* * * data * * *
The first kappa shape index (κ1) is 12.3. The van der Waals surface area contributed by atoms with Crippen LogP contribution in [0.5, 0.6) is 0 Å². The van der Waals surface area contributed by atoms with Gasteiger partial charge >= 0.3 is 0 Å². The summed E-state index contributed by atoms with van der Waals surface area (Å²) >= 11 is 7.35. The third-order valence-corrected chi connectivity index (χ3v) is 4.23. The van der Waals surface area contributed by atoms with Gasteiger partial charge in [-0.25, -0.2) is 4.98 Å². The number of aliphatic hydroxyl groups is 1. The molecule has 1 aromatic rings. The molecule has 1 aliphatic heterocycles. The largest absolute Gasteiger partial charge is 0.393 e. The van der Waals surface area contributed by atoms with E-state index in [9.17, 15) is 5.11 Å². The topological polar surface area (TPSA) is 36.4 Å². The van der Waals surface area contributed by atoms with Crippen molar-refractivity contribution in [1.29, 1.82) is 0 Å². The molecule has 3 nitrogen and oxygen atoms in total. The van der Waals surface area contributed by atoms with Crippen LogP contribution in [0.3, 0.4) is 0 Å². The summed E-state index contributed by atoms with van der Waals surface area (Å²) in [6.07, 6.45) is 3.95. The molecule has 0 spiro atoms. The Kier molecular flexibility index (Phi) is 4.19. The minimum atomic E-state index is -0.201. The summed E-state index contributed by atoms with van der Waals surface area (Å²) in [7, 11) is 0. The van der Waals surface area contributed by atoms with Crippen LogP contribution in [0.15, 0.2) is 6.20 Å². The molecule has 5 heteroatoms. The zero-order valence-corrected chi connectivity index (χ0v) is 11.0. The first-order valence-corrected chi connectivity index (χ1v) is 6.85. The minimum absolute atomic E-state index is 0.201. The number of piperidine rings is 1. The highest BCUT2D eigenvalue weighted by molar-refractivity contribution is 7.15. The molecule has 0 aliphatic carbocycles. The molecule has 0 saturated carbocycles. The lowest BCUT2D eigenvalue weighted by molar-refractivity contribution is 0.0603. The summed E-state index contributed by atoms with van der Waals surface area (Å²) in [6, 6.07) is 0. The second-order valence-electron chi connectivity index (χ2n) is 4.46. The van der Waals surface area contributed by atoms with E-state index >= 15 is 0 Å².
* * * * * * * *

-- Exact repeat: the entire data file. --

The first kappa shape index (κ1) is 12.3. The van der Waals surface area contributed by atoms with Crippen LogP contribution in [0.5, 0.6) is 0 Å². The van der Waals surface area contributed by atoms with Gasteiger partial charge >= 0.3 is 0 Å². The summed E-state index contributed by atoms with van der Waals surface area (Å²) >= 11 is 7.35. The third-order valence-corrected chi connectivity index (χ3v) is 4.23. The van der Waals surface area contributed by atoms with Gasteiger partial charge in [-0.25, -0.2) is 4.98 Å². The number of aliphatic hydroxyl groups is 1. The molecule has 1 aromatic rings. The molecule has 1 aliphatic heterocycles. The largest absolute Gasteiger partial charge is 0.393 e. The van der Waals surface area contributed by atoms with E-state index in [9.17, 15) is 5.11 Å². The topological polar surface area (TPSA) is 36.4 Å². The van der Waals surface area contributed by atoms with Crippen molar-refractivity contribution in [1.29, 1.82) is 0 Å². The molecule has 3 nitrogen and oxygen atoms in total. The van der Waals surface area contributed by atoms with Crippen LogP contribution in [0.3, 0.4) is 0 Å². The summed E-state index contributed by atoms with van der Waals surface area (Å²) in [6.07, 6.45) is 3.95. The molecule has 0 spiro atoms. The Kier molecular flexibility index (Phi) is 4.19. The minimum atomic E-state index is -0.201. The summed E-state index contributed by atoms with van der Waals surface area (Å²) in [7, 11) is 0. The van der Waals surface area contributed by atoms with Crippen LogP contribution in [0.15, 0.2) is 6.20 Å². The molecule has 5 heteroatoms. The zero-order valence-corrected chi connectivity index (χ0v) is 11.0. The first-order valence-corrected chi connectivity index (χ1v) is 6.85. The minimum absolute atomic E-state index is 0.201. The number of piperidine rings is 1. The highest BCUT2D eigenvalue weighted by molar-refractivity contribution is 7.15. The molecule has 0 aliphatic carbocycles. The molecule has 0 saturated carbocycles. The lowest BCUT2D eigenvalue weighted by molar-refractivity contribution is 0.0603. The summed E-state index contributed by atoms with van der Waals surface area (Å²) in [6, 6.07) is 0. The second-order valence-electron chi connectivity index (χ2n) is 4.46. The van der Waals surface area contributed by atoms with E-state index >= 15 is 0 Å².